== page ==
By Jim VandeHei
Digital media companies are caught in the “crap trap,” mass-producing trashy clickbait so they can claim huge audiences and often higher valuations.
Here is how they fell into this lethal trap: They got into the content game to produce news or info they might be proud of, believing they could lure us to read it and maybe even pay for it. They quickly realized it’s expensive to produce quality content and hard to get a lot of people to click on it, much less pay for it. So they deluded themselves that the better play was to go for the biggest audience possible, using stupid web tricks to draw them in. These include misleading but clicky headlines, feel-good lists, sexy photos and exploding watermelons.
And it appeared to work. Traffic spiked. Costs were contained. But revenue never followed because everyone else was doing the same tricks and getting the same spikes—and the simple law of supply and demand drove down the value of their inventory. This dynamic helps explain why Mashable recently laid off so many journalists, BuzzFeed saw its growth miss the mark and many media companies and investors are freaked out.
Here’s the good news: This era is getting flushed away. Some companies feel self-conscious about the trash they are producing. Many others realize it’s simply not a good business model. But the savviest ones see a very cool reason to change: A content revolution is picking up speed, promising a profitable future for companies that can lock down loyal audiences, especially those built around higher-quality content.
In coming years, the revolution will likely demolish much of what we read and watch now. State and local newspapers and TV? Gone. Their models are fatally flawed. General interest magazines such as Time and Newsweek? Gone or unrecognizable shells of their former selves. Traditional TV and cable? Shrinking and scrambling. Clickbait machines such as Gawker, or Ozy, or Mashable? Gone or gobbled up by bigger players.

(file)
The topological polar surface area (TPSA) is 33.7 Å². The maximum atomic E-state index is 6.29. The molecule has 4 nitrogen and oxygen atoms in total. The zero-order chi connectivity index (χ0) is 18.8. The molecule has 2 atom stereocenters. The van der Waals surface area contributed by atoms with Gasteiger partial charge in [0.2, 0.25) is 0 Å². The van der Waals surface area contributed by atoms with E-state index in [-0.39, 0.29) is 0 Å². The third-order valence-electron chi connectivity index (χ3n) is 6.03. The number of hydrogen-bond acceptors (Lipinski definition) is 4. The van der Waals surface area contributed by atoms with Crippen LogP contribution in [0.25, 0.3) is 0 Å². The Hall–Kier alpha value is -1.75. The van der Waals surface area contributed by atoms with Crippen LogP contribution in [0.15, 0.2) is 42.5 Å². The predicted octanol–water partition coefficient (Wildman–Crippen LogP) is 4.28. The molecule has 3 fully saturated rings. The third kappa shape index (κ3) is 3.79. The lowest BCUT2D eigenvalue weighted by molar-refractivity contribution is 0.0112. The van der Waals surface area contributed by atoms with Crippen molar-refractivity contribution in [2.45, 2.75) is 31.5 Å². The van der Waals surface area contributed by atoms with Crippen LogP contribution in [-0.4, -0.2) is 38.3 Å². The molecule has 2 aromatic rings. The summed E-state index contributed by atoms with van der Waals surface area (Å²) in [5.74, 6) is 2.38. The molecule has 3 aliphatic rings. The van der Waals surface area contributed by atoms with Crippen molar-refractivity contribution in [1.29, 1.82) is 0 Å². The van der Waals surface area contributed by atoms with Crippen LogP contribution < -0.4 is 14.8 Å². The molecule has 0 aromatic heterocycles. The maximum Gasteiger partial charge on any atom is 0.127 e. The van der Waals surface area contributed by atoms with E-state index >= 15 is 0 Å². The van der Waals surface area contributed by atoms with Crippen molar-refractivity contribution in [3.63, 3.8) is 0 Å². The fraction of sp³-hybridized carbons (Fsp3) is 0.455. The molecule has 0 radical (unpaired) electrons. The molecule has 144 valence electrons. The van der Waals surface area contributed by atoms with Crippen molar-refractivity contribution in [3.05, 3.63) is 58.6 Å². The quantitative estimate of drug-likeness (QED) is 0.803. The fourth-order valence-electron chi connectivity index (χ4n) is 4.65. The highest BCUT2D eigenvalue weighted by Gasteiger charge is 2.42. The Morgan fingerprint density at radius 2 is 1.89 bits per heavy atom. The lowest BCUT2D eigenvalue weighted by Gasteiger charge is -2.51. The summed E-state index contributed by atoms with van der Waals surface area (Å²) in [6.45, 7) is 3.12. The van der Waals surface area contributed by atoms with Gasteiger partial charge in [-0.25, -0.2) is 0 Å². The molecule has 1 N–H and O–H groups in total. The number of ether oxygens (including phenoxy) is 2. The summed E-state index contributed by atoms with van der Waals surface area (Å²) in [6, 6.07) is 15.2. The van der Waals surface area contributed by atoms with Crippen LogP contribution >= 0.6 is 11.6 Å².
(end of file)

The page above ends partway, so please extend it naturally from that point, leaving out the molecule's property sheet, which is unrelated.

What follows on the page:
At the same time, the need for content, especially (but not only) video content, will explode. It will be a mad rush that makes the 1980s’ race to create new cable channels seems like a leisurely stroll.
The pipes for distribution of content are mostly set. Facebook, Amazon, Google and Snapchat will be joined by the savviest traditional media companies such as Comcast and new media players, most notably Netflix, Apple, Vimeo and others.
Those pipes need content. And that content has to attract loyal audiences willing to cough up money to watch it—or more likely watch it, listen to it and read it.
This is why BuzzFeed, Vox, Business Insider, Upworthy, Mashable and so many others are pivoting fast to video content creation, hoping they can turn their big audiences into loyal audiences addicted to videos. It is safe to assume a lot of the content will be clickbait as they try to game the Facebook algorithm for short-term ad dollars. This fad will take a long time to burn off. It’s also safe to assume many will die off in the process.
For all the hand-wringing about BuzzFeed’s business performance this past week, the company is on pace to grow revenues by 50% in 2016, giving it more than enough cash and reason to help lead the transition.
But with time, the demand for loyalty, uniqueness and durability will shift the emphasis to higher quality.